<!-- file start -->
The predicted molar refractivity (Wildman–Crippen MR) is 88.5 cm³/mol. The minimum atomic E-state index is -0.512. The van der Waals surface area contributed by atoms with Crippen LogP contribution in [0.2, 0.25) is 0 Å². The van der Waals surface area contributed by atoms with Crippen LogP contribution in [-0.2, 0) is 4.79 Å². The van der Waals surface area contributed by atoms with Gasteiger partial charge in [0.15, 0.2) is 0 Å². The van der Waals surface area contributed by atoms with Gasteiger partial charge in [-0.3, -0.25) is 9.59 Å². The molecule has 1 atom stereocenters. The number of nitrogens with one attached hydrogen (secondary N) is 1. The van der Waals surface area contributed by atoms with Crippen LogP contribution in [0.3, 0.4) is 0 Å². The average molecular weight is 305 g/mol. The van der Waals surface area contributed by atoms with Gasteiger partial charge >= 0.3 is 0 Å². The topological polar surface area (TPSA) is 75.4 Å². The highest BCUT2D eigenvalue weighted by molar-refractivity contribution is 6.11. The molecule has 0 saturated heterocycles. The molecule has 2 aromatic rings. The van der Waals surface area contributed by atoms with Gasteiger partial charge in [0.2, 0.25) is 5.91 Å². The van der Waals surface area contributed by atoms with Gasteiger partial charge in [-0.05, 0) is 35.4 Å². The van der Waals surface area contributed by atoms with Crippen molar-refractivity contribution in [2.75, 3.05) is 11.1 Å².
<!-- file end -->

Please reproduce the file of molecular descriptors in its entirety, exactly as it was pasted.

The predicted molar refractivity (Wildman–Crippen MR) is 88.5 cm³/mol. The minimum atomic E-state index is -0.512. The van der Waals surface area contributed by atoms with Crippen LogP contribution in [0.2, 0.25) is 0 Å². The van der Waals surface area contributed by atoms with Crippen LogP contribution in [-0.2, 0) is 4.79 Å². The van der Waals surface area contributed by atoms with Gasteiger partial charge in [0.15, 0.2) is 0 Å². The van der Waals surface area contributed by atoms with Gasteiger partial charge in [-0.3, -0.25) is 9.59 Å². The molecule has 1 atom stereocenters. The number of nitrogens with one attached hydrogen (secondary N) is 1. The van der Waals surface area contributed by atoms with Crippen LogP contribution in [0.3, 0.4) is 0 Å². The average molecular weight is 305 g/mol. The van der Waals surface area contributed by atoms with Gasteiger partial charge >= 0.3 is 0 Å². The topological polar surface area (TPSA) is 75.4 Å². The highest BCUT2D eigenvalue weighted by molar-refractivity contribution is 6.11. The molecule has 0 saturated heterocycles. The molecule has 2 aromatic rings. The van der Waals surface area contributed by atoms with Gasteiger partial charge in [0.2, 0.25) is 5.91 Å². The van der Waals surface area contributed by atoms with Gasteiger partial charge in [-0.05, 0) is 35.4 Å². The van der Waals surface area contributed by atoms with Crippen molar-refractivity contribution in [2.75, 3.05) is 11.1 Å².